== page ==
Swachh India_Binge-Eating Bacteria Can Help Extract Energy From Sewage

London: Domestic sewage containing organic wastes, mainly from toilets and kitchens, may prove to be a source of energy that can be harvested by using hungry bacteria, scientists say.

“The levels of organic matter in sewage are too low to be directly recovered. We investigated how we can use bacteria to capture this material,” said Francis Meerburg from Ghent University in Belgium.

“Our approach is unique because we have developed a high-rate variation of the so-called contact-stabilisation process,” said Francis Meerburg.

“We periodically starve the bacteria, in a kind of ‘fasting regimen’. Afterwards, wastewater is briefly brought into contact with the starved bacteria which are gluttonous and gobble up the organic matter without ingesting all of it,” said Nico Boon, from Ghent University.

“This enables us to harvest the undigested materials for the production of energy and high-quality products. We starve the rest of the bacteria, so that they can purify fresh sewage again,” Nico Boon said.

By using the contact-stabilisation process, up to 55 percent of the organic matter could be recovered from sewage.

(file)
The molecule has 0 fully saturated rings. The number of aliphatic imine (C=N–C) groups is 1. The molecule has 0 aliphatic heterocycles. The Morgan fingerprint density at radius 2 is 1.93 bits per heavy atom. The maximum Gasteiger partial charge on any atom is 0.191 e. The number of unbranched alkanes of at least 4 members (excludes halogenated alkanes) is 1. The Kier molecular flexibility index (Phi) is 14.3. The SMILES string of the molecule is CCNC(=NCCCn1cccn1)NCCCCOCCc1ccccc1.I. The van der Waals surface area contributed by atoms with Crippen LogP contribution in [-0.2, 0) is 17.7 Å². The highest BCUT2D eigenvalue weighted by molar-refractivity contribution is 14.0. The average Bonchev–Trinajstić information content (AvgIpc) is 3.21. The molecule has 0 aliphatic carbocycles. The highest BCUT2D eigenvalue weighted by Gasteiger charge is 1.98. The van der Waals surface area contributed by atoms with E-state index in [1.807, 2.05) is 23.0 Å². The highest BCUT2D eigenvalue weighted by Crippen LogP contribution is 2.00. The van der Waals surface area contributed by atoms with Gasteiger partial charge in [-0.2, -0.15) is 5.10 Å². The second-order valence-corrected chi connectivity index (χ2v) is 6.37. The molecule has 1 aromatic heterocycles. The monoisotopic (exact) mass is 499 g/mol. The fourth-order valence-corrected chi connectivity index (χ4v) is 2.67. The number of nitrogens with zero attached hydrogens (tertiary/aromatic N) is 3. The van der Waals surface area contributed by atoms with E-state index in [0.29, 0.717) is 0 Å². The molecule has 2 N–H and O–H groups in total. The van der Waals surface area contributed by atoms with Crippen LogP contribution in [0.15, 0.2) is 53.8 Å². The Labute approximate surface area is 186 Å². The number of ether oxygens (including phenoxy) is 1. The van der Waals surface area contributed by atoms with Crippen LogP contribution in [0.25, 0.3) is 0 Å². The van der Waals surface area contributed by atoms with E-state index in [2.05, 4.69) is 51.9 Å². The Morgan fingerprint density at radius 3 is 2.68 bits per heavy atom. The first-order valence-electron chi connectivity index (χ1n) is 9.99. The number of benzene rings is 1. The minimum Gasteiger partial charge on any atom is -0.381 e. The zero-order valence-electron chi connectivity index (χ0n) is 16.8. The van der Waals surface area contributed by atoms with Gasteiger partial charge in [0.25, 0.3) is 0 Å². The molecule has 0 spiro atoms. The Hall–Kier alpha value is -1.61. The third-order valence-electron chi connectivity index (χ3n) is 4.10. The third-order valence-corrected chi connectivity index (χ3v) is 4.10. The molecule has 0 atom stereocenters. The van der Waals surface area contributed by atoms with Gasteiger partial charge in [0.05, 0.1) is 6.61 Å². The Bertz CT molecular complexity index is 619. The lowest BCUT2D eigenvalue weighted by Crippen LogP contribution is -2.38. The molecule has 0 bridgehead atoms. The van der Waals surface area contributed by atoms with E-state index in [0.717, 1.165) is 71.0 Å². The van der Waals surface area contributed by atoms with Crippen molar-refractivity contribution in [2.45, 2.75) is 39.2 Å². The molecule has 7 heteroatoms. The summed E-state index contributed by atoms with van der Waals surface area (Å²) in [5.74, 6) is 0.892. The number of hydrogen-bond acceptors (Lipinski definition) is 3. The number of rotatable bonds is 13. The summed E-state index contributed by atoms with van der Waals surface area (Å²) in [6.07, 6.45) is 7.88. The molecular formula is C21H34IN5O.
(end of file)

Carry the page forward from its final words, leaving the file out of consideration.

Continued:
This is a huge step forward, because the existing processes cannot recover more than 20 to 30 percent.

The researchers calculated that this amount can provide sufficient amounts of energy to completely treat sewage without the need for external electricity.

“This is an important step in the direction of wastewater treatment that is energy neutral, or even produces energy,” said Siegfried Vlaeminck, professor at Ghent University.

Leave a Reply

Your email address will not be published. Required fields are marked *

You may also like

National Green Tribunal Orders Stricter Norms For Effluent Discharge From Sewage Treatment Plants In Cities

Perusing a report that claims that 323 out of 351 rivers in the country are polluted, the National Green Tribunal said that the water quality standards and norms are required to be stricter and must be applied to both new and existing Sewer Treatment Plants